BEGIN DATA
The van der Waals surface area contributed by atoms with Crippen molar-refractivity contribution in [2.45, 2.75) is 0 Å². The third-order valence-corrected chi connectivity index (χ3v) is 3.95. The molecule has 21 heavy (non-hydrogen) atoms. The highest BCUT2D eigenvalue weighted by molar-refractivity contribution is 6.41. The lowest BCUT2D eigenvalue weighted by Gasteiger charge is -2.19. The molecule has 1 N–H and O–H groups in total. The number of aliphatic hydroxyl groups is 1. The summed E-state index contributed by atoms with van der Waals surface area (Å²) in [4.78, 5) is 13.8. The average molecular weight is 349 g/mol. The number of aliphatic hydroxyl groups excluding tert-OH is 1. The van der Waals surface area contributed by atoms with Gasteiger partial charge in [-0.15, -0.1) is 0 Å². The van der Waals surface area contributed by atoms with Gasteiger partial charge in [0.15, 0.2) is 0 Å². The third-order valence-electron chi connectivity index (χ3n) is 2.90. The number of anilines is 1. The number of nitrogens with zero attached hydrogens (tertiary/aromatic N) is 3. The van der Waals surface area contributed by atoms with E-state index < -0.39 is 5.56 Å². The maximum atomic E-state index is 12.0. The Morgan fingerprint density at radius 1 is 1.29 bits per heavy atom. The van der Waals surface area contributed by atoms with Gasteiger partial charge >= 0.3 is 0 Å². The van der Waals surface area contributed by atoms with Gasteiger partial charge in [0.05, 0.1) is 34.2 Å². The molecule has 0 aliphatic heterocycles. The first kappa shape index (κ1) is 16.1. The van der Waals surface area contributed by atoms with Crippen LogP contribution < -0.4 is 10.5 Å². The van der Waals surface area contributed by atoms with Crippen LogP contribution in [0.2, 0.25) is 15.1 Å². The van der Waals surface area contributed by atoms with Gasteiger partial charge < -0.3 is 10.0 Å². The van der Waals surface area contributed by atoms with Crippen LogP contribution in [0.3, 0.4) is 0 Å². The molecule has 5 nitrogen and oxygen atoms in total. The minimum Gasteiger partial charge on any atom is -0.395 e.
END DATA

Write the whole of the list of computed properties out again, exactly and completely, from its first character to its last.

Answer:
The van der Waals surface area contributed by atoms with Crippen molar-refractivity contribution in [2.45, 2.75) is 0 Å². The third-order valence-corrected chi connectivity index (χ3v) is 3.95. The molecule has 21 heavy (non-hydrogen) atoms. The highest BCUT2D eigenvalue weighted by molar-refractivity contribution is 6.41. The lowest BCUT2D eigenvalue weighted by Gasteiger charge is -2.19. The molecule has 1 N–H and O–H groups in total. The number of aliphatic hydroxyl groups is 1. The summed E-state index contributed by atoms with van der Waals surface area (Å²) in [4.78, 5) is 13.8. The average molecular weight is 349 g/mol. The number of aliphatic hydroxyl groups excluding tert-OH is 1. The van der Waals surface area contributed by atoms with Gasteiger partial charge in [-0.15, -0.1) is 0 Å². The van der Waals surface area contributed by atoms with Gasteiger partial charge in [0.15, 0.2) is 0 Å². The third-order valence-electron chi connectivity index (χ3n) is 2.90. The number of anilines is 1. The number of nitrogens with zero attached hydrogens (tertiary/aromatic N) is 3. The van der Waals surface area contributed by atoms with E-state index < -0.39 is 5.56 Å². The maximum atomic E-state index is 12.0. The Morgan fingerprint density at radius 1 is 1.29 bits per heavy atom. The van der Waals surface area contributed by atoms with Gasteiger partial charge >= 0.3 is 0 Å². The van der Waals surface area contributed by atoms with Gasteiger partial charge in [0.05, 0.1) is 34.2 Å². The molecule has 0 aliphatic heterocycles. The first kappa shape index (κ1) is 16.1. The van der Waals surface area contributed by atoms with Crippen LogP contribution < -0.4 is 10.5 Å². The van der Waals surface area contributed by atoms with Crippen LogP contribution in [0.2, 0.25) is 15.1 Å². The van der Waals surface area contributed by atoms with Gasteiger partial charge < -0.3 is 10.0 Å². The van der Waals surface area contributed by atoms with Crippen LogP contribution in [0.3, 0.4) is 0 Å². The molecule has 5 nitrogen and oxygen atoms in total. The minimum Gasteiger partial charge on any atom is -0.395 e.